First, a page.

Experimental data have been obtained for the bremsstrahlung spectra produced with 50‐ and 100‐keV electrons incident on different targets. The spectrum per unit solid angle per incident electron is measured for photon emission angles of 30, 70, and 110 deg, for normal and oblique incidence of the electrons on the targets having atomic numbers of 13, 50, and 79, and for four target thicknesses equal to different fractions of the electron range in the given material. Also, results are given for the bremsstrahlung production efficiencies per unit solid angle at a given emission angle. The experimental results at normal incidence show good agreement with the theoretical predictions of Berger and Seltzer, which are based on thin‐target bremsstrahlung cross sections and which employ Monte Carlo calculations to account for multiple scattering and energy‐loss effects. Similar calculations for other geometries should produce reliable estimates of the emitted bremsstrahlung spectra in this same energy region.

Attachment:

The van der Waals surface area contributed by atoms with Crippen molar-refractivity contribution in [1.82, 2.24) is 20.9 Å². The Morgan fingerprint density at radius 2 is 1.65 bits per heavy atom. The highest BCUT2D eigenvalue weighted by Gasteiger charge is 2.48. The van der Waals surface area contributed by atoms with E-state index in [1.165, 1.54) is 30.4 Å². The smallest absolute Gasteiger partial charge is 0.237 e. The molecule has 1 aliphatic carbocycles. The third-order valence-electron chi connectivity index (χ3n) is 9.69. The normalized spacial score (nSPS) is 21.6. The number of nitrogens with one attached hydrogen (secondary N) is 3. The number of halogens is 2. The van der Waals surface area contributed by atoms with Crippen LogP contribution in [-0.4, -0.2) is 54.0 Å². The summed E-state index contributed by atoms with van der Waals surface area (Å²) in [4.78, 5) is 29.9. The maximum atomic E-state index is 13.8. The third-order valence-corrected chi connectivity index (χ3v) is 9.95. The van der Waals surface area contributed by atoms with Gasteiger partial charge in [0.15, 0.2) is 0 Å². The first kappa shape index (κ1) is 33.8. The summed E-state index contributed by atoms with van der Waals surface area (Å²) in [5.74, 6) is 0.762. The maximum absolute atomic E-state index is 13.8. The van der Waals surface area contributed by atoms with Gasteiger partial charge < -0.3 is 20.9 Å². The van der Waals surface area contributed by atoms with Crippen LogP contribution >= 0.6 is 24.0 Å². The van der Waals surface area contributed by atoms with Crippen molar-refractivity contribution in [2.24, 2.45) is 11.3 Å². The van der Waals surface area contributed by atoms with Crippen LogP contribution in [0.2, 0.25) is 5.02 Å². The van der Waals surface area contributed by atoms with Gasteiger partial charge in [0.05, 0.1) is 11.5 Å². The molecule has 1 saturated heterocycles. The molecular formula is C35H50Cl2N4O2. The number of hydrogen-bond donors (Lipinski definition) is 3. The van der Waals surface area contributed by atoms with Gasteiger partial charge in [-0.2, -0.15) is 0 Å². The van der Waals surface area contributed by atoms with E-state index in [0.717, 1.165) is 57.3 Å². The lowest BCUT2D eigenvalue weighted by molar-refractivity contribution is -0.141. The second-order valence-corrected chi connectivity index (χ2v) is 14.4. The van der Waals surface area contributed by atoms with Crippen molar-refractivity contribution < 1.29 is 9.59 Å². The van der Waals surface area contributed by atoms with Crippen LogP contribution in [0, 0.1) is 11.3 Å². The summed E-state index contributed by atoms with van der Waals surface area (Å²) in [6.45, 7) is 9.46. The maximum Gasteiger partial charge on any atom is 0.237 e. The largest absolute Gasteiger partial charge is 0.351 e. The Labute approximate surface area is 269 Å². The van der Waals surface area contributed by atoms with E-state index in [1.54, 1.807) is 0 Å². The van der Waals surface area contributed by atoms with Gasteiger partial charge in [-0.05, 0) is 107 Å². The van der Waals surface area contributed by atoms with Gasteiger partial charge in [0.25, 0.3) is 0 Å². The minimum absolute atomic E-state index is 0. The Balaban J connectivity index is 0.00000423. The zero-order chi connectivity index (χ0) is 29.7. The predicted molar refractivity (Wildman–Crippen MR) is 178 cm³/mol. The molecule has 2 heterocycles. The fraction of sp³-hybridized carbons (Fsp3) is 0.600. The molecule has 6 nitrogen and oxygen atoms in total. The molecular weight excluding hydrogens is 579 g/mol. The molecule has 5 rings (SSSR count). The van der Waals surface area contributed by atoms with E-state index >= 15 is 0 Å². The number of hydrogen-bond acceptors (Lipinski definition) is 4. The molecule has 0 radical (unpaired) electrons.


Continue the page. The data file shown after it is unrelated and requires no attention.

38(1967); http://dx.doi.org/10.1063/1.1709824View Description Hide Description
Hall‐coefficient measurements have been made on vapor‐deposited chromiumfilms in the temperature range from −195° to 150°C. The stress in the chromiumfilms was estimated by the shift of Néel temperature and the differential thermal‐expansion coefficients between the substrate and the film. It was observed that compressive stress reduces the Hall coefficient of chromium and tensile stress increases it. A suggestion is made concerning the similarity between the effects of pressure and the effects of changing the number of 3d electrons in chromium.
38(1967); http://dx.doi.org/10.1063/1.1709825View Description Hide Description